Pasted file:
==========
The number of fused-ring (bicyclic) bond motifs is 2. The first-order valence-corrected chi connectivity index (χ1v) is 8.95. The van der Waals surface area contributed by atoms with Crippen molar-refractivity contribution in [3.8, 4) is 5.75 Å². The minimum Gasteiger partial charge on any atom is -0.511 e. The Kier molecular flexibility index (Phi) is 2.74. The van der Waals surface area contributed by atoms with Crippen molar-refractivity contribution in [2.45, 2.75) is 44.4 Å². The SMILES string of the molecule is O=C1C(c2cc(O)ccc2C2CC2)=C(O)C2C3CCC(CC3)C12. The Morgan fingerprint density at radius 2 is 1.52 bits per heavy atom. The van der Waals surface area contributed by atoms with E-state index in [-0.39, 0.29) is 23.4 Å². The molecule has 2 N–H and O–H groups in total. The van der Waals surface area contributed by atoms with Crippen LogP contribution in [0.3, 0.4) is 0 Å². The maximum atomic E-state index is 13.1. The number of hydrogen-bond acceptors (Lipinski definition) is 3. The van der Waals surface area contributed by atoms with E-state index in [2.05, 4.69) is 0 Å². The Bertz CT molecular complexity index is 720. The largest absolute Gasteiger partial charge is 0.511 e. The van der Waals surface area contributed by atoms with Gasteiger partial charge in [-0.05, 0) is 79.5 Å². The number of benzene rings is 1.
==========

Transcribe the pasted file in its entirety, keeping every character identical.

The number of fused-ring (bicyclic) bond motifs is 2. The first-order valence-corrected chi connectivity index (χ1v) is 8.95. The van der Waals surface area contributed by atoms with Crippen molar-refractivity contribution in [3.8, 4) is 5.75 Å². The minimum Gasteiger partial charge on any atom is -0.511 e. The Kier molecular flexibility index (Phi) is 2.74. The van der Waals surface area contributed by atoms with Crippen molar-refractivity contribution in [2.45, 2.75) is 44.4 Å². The SMILES string of the molecule is O=C1C(c2cc(O)ccc2C2CC2)=C(O)C2C3CCC(CC3)C12. The Morgan fingerprint density at radius 2 is 1.52 bits per heavy atom. The van der Waals surface area contributed by atoms with E-state index in [-0.39, 0.29) is 23.4 Å². The molecule has 2 N–H and O–H groups in total. The van der Waals surface area contributed by atoms with Crippen LogP contribution in [0.3, 0.4) is 0 Å². The maximum atomic E-state index is 13.1. The number of hydrogen-bond acceptors (Lipinski definition) is 3. The van der Waals surface area contributed by atoms with E-state index in [2.05, 4.69) is 0 Å². The Bertz CT molecular complexity index is 720. The largest absolute Gasteiger partial charge is 0.511 e. The van der Waals surface area contributed by atoms with Gasteiger partial charge in [-0.05, 0) is 79.5 Å². The number of benzene rings is 1.